Nov 12, 2008

War and Remembrance Detail

I’d been to Gallipoli a couple of years ago and still wonder at how much horror in such a small peaceful beach & how Ataturk later sought peace with Australia to create a haunting memorial place. Then, recently I found myself reading an eclectic collection of books on World War 1, that I had borrowed for my daughter, sick in bed, with a high school assignment due. As an avowed pacificist, such material was way of character for me, but I saw the War, (eg Fromelles, Gallipoli) & technology, the focus of the assignment, quite differently. (To be honest my efforts to get through other military tomes such as Sun Tzu’s “The Art of War” have monumentally failed to date, as with Niccolo Macchiavelli's "The Prince" - a manual on how to govern effectively.)

Coincidentally, 2 weeks later, I listened at ACTKM 2008 as David Snowden spoke of Web 2.0 used in Middle Eastern conflict frontlines by the US military - to get accurate, current information to the strategists – chillingly real, but nonetheless very dynamic KM. And how the newly elected US President Barack Obama’s campaign team exploited Web 2.0 communications – despite criticism now he’s taking a brief rest after the campaign. Honestly, even in a local council election campaign, & I’ve done 4, the pace is exhausting ... you need chill out time afterwards….

I started with Les Carlyon’s “The Great War”, 800 pages, very long & many footnotes. The failure of the British communications, how this prevented them from modifying flawed strategies, that bore no relation to reality, inevitably leading to devastating results on their battle strategies, leapt off the pages. Along the way, Carlyon inserted small, personal stories of soldiers from both sides, including disastrous Fromelles, (more Australia soldiers perished than in Gallipoli). Citizens saw through the UK War Office’s official spin, as casualties exploded. Interesting to hear Turkish perspectives of Gallipoli (actually Gelibolu), aka the Cannakale War, fighting off UK- led ANZAC invaders. Confusing ?? So the 11th of November 1918, long remembered as the Armistice for a world shell shocked by an agonising 4 year war - also heralded a new world, where countries such as Russia, Germany & Turkey changed forever. And in other countries, like Australia and Vietnam, colonial ties loosened.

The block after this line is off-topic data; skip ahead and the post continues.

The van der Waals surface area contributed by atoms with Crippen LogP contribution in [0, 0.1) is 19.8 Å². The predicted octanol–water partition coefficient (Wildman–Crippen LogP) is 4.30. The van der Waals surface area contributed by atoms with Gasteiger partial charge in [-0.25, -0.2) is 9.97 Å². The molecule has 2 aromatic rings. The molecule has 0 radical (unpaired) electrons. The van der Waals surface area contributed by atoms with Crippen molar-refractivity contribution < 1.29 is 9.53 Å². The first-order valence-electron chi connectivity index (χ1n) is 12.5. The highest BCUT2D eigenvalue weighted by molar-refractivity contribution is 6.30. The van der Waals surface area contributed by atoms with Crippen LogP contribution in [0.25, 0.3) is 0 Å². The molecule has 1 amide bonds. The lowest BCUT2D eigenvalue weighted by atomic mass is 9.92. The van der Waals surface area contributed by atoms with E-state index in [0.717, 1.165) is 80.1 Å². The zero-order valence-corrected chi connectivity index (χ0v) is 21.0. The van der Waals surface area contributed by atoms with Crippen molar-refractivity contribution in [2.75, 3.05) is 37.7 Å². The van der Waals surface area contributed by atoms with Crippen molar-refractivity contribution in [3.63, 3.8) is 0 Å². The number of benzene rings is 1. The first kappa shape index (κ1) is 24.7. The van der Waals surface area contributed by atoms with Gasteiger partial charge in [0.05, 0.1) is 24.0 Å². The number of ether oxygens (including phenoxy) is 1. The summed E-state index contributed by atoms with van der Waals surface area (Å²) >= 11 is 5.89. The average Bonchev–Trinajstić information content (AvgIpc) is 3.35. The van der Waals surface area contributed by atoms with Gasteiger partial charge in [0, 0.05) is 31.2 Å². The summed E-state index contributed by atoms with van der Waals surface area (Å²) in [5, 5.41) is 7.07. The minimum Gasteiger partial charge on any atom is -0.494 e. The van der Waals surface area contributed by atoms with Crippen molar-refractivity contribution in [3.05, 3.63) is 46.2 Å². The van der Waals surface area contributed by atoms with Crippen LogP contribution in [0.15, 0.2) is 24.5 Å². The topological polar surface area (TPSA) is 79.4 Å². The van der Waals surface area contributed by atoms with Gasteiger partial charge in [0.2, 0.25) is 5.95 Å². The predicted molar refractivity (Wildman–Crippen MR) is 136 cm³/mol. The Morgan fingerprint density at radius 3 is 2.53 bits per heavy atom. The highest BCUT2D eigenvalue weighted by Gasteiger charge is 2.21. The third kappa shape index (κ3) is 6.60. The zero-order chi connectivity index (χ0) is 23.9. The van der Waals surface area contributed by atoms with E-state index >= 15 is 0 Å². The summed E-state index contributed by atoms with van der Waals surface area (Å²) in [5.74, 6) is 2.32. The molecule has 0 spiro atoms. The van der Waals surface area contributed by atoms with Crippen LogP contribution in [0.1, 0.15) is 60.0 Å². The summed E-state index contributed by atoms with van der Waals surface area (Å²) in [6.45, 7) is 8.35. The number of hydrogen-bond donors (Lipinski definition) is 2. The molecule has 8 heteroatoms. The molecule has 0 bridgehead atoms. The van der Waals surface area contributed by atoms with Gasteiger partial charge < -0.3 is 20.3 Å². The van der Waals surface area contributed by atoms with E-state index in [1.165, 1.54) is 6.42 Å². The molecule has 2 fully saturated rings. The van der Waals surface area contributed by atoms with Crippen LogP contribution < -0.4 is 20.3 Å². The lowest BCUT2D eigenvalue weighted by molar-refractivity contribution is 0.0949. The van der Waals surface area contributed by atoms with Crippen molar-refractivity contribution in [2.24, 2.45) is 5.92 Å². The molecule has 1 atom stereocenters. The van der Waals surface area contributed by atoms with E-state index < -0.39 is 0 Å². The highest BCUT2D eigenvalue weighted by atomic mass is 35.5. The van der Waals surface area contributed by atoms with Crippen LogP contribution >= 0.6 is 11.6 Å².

Military & political reputations would be made, as officers learnt new ways of campaigning – Haig, Blamey, Patten, Montgomery, Rommel, Hitler. Technology required a constantly adapting orchestration of tanks, wireless radio communications, artillery, planes etc & the Royal Navy, played a lesser role. Supplying the frontline troops was crucial.

Just short of 90 years later, 4th of November 2008 will be unforgettable. The day, when the USA elected its first non White President, as the world reeled with a changed global financial order. Victory at the end of a long campaign, where Victors exploited new technologies – Web 1.0 & Web 2.0 – email, YouTube, MySpace, etc. Adaptability, crucial, but tradition not ignored, as campaign workers gave snacks to those queued up to vote. Attempts to paint people negatively by the Defeated unsuccessful. I was astonished at the failure of the Defeated to effectively use Web 1.0 & Web 2.0. Even in NSW local government elections of 1999, I emailed out campaign strategy, policies & tools, to our team of 15 candidates & supporters. Basic web pages created a campaign presence, when shut out by the mainstream media. It was to be the most successful of all my team’s election campaigns in 20 years.

History ? Change is inevitable. But then the same lessons to be learned again.... Smarter tools really can’t be ignored, or banned by traditional IT management. Web 2.0, in all of its forms is here. People will find ways to use them officially, or otherwise, even outside the organization. To get the benefits – realistic governance is needed to direct, guide, help & enable users.

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